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Electronic Long-Term Archiving of Complex Textual Artefacts



Change log


Bruder, Daniel 


Digital long-term archiving and data curation, whether in the Digital Humanities (DH) or elsewhere, depends on a suitable data model and must fulfill many requirements. One prerequisite for long-term archiving is interoperability of the data, across machines, computer architectures, and operating systems. But there are many use cases in philology where the requirements are even more stringent, for example the philological reconstruction of textual artefacts and their gestation. Such reconstruction depends on a format which natively supports non-linear text. It should also provide native support for multiple hierarchies over the data. In addition, the format should ideally enable different teams of philologists to work together successfully and sustainably on the same project, and over long stretches of time. Documents in this format should therefore be easily readable for humans, while still being machine-readable. In this work, I show that the two document models in common use today fall short of these requirements. I then set out to provide my solution to the problem: a topological document format in which symbols gain their meaning through their topological arrangement. Annotation is expressed in a stand-off manner and therefore able to support multiple hierarchies and concurrent text. My design includes operations that can programmatically support the format: how to create data in the format, how to access and mutate the data by systematic means, how to check whether the data is consistent, and how to print out the data after work in the DH project is concluded, possibly keeping the data in that format for centuries. One part of the solution is to extend the classic diff model of editorial operations by adding an open variant. Structural data access and mutation in my document model relies on Region Algebra, which was invented in 2002 by Miller. String search over the non-linear data uses an object called a variant graph, which can be systematically derived from my topological notation. After showing that my solution does not share the problems of its predecessors, I will lay out the implementation of the model. I will also show how import from existing formats works, by using the Wiener Ausgabe as my showcase. The design is based on a combination of insights from philology with techniques from computer science, hopefully enabling philologists to systematicise the editorial operations they use, while exposing computer scientists to interaction techniques from a century-old endeavour.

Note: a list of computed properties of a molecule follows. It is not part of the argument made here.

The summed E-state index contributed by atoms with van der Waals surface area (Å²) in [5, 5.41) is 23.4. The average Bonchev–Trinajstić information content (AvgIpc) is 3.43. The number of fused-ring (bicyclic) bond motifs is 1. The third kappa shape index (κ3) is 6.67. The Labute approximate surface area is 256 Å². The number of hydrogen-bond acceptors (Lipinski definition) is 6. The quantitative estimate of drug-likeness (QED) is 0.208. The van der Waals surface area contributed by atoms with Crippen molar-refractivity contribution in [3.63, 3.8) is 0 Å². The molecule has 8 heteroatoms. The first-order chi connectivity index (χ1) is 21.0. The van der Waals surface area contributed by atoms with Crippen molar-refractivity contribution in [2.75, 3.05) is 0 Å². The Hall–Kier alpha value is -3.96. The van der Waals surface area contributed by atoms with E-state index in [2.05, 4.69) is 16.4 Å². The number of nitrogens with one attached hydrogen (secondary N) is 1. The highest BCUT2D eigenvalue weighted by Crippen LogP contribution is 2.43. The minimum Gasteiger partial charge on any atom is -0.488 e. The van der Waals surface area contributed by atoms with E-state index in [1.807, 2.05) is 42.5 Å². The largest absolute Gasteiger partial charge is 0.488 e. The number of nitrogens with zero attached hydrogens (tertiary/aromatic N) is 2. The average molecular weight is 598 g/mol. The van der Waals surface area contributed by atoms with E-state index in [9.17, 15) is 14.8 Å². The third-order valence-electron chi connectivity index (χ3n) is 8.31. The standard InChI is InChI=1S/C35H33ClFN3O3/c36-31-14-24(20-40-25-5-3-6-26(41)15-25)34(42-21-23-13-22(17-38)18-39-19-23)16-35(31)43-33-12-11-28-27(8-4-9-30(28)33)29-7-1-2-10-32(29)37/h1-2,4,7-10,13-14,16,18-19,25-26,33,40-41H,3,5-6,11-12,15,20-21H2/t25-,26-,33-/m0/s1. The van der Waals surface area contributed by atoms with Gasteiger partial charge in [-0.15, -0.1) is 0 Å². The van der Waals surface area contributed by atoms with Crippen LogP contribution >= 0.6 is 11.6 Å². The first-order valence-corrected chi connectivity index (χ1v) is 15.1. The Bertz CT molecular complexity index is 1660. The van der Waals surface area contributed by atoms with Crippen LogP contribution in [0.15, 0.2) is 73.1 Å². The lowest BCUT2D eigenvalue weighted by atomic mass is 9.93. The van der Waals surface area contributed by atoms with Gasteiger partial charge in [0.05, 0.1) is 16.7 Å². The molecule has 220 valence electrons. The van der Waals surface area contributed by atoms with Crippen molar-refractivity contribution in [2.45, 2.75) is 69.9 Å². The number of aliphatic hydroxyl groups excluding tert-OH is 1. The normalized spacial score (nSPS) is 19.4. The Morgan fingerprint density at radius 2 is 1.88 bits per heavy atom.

Teufel, Simone


digital humanities, archiving, digital scholarly editions


Doctor of Philosophy (PhD)

Awarding Institution

University of Cambridge
Funding from the Wittgenstein Trust, Cambridge